1. The following pedigree table is helpful in understanding the controversy in dispute:
Chhajju|------------------------------------------------| |Diwan Ram Dayal(Died issuless) Gulab|-------------------------------------------------------------| | | Ude Ram Daya Ram Attru(Mst. Pali Widow) (Died || Issueless) |Chambeli Nathu(Pichhlag Daughter |of Mst. Pali) |-------------------------------------| |Balwant Banta aliasPlff. Gulzar Plff.
(2) Ude Ram son of Gulab was the last male-holder of the property in suit. On his death Shrimati Pali his widow was murdered by Nathu father of Balwant Singh alias Chanda Singh and Banta alias Gulzar. Banta is still said to be a minor. Nathu was tried for the murder of Shrimati Pali and sentenced to death, which sentence was duly executed. On Pali's death, mutation with respect to the land in question was sanctioned in favour of Shrimati Chambeli as the daughter of Ude Ram. Balwant Singh and Banta Singh who were both minors at that time instituted a suit through Mihan Singh, their father's sister's husband as next friend on the plea that the suit land being ancestral and Chambeli not being the daughter of Ude Ram but being the daughter of Shrimati Pali from her Previous husband, the plaintiffs were entitled to possession of the land in question.
This suit was controverted by Shrimati Chambeli who claimed to be the daughter of Ude Ram. This suit was dismissed by the Court on 19th June, 1947; an appeal taken to the District Judge and a further appeal to the High Court met not better fate, the second appeal in the High Court having been dismissed in limine on 15th April, 1958.
(3) The present suit has been brought by the same plaintiffs in February, 1955, for possession of the same land in suit alleging that the previous suit was dismissed on account of negligence of their next friend who was in collusion with Shrimati Chambeli. Mihan Singh the next friend in the previous litigation was impleaded as defendant No. 2. who admitted the plaintiffs' allegations both the Courts below have dismissed the suit holding that there was no Material on the present record which would justify the finding that the previous suit was dismissed on account of gross negligence of their next friend so that the plaintiffs could ignore it. As a matter of fact, the trial Court came to the express conclusion that defendant No. 2 had not acted negligently in that litigation.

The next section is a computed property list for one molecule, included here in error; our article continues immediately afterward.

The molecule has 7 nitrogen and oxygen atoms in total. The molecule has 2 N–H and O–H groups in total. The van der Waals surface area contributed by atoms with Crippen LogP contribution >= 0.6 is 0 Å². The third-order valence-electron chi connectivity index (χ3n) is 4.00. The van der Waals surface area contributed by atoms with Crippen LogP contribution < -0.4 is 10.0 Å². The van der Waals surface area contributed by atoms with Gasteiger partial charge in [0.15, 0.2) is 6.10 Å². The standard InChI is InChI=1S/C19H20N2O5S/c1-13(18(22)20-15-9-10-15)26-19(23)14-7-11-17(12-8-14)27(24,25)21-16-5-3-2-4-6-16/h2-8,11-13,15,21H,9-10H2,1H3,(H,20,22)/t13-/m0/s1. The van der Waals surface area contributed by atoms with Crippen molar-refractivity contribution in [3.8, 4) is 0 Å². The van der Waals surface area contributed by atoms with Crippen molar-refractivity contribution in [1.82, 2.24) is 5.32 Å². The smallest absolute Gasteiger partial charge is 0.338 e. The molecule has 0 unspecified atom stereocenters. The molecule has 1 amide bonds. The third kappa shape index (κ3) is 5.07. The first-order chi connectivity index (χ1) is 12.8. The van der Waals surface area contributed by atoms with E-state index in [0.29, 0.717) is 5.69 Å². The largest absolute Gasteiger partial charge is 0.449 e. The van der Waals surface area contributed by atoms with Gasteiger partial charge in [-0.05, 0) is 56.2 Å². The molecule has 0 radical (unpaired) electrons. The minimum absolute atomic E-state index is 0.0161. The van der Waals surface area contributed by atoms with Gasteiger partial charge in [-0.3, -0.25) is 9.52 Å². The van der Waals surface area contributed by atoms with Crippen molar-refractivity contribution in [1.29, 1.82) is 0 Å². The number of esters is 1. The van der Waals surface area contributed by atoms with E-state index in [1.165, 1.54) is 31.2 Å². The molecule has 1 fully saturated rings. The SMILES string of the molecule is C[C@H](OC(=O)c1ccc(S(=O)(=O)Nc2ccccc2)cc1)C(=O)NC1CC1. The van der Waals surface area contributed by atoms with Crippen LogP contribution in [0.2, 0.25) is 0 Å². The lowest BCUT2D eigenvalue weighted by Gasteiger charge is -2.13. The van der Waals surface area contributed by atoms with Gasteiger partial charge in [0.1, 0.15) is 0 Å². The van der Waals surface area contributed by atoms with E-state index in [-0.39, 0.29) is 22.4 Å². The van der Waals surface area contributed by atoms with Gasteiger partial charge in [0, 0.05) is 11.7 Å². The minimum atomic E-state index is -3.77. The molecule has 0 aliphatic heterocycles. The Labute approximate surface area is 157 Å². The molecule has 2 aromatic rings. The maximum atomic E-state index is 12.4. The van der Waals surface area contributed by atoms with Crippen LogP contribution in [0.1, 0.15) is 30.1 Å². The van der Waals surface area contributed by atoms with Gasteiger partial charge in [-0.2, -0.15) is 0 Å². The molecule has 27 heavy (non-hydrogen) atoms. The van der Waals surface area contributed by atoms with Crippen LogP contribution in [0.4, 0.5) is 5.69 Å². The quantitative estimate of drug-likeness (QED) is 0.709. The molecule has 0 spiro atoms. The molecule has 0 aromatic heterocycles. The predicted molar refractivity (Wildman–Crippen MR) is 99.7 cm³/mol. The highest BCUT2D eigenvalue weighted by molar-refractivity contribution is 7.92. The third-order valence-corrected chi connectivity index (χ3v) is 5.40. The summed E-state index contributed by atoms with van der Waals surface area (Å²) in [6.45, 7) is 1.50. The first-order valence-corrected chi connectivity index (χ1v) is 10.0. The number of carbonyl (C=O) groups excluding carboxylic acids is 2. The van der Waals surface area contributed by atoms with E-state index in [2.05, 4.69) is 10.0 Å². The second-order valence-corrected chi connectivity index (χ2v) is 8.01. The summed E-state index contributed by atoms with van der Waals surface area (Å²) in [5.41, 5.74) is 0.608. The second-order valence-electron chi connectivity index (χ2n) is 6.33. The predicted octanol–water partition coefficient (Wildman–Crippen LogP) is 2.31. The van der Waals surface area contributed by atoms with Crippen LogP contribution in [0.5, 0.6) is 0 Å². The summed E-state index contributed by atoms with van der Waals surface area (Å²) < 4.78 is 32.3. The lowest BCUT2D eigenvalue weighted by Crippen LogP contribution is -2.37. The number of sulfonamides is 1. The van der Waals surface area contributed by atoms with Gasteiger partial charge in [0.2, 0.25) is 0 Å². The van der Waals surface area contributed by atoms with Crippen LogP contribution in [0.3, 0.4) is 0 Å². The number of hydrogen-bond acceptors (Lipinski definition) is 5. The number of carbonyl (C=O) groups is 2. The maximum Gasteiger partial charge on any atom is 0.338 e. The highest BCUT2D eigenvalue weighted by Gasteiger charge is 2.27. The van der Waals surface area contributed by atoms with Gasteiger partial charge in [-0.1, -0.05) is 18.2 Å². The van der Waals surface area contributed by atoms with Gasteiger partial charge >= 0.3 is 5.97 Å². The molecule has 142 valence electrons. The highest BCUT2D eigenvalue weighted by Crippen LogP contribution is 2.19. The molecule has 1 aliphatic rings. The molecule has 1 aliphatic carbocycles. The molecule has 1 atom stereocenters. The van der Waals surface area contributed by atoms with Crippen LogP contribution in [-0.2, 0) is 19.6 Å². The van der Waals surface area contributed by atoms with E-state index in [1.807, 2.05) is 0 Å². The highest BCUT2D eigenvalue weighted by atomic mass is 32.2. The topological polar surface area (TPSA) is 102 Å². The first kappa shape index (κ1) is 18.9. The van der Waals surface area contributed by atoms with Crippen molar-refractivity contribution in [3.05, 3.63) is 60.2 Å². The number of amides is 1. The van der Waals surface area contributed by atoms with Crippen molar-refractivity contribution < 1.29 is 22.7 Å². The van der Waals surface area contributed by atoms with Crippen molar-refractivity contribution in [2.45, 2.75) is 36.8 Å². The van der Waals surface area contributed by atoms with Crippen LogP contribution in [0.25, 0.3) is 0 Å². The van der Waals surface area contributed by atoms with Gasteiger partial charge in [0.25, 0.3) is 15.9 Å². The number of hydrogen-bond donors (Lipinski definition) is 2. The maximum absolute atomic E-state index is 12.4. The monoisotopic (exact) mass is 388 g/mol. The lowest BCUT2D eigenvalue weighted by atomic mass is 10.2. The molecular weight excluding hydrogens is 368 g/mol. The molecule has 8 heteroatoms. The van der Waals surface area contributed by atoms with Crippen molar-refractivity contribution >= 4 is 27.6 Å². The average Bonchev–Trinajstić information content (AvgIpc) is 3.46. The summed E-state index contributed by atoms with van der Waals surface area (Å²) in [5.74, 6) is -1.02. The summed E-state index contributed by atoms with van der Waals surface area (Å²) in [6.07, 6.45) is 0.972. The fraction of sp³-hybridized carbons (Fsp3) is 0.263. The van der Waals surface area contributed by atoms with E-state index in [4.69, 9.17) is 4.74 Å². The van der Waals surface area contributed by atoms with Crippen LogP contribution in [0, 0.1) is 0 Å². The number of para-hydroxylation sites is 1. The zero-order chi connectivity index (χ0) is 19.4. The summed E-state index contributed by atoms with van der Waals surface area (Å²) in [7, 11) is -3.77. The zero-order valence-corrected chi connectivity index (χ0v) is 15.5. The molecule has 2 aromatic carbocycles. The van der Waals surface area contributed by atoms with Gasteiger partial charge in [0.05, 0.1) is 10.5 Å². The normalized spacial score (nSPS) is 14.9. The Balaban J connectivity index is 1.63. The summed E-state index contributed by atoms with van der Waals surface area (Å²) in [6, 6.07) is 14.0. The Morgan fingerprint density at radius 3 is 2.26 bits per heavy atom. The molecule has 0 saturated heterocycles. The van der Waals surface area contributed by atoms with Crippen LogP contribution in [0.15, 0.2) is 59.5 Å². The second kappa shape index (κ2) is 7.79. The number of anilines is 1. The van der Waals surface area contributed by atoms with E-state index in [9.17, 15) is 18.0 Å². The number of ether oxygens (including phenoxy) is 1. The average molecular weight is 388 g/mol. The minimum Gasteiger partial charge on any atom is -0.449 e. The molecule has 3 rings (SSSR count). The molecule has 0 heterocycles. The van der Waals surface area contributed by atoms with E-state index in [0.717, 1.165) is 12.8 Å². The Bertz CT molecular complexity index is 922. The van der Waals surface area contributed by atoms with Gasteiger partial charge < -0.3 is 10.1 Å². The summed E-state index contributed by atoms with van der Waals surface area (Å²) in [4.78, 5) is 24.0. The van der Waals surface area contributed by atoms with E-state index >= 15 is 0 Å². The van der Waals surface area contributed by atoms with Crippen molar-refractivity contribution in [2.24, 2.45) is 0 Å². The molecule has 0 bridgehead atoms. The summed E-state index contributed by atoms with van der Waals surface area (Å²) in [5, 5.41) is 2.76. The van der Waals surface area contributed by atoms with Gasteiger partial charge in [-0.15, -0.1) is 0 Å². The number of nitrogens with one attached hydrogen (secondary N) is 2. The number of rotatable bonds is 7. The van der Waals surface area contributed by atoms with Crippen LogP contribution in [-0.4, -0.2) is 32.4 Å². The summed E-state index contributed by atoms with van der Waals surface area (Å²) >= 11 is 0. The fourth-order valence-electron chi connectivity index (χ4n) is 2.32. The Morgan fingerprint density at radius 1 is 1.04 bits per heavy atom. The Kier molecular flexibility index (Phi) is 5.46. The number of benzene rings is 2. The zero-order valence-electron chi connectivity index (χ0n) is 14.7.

(4) On second appeal Shri Mittal has tried to assail the conclusions of the two Courts below and has contended that it is amply established on the record that defendant No. 2 had acted in a grossly negligent manner in conducting the previous litigation, I; however, do not find it possible to uphold this contention. My attention has not been drawn to any material on the present record which would justify the conclusion that the next friend of the minor plaintiffs in the previous litigation was in any manner guilty of such negligent conduct as would entitle the present plaintiffs to avoid the legal consequences of the decision in the previous litigation. I would, therefore, repel this contention.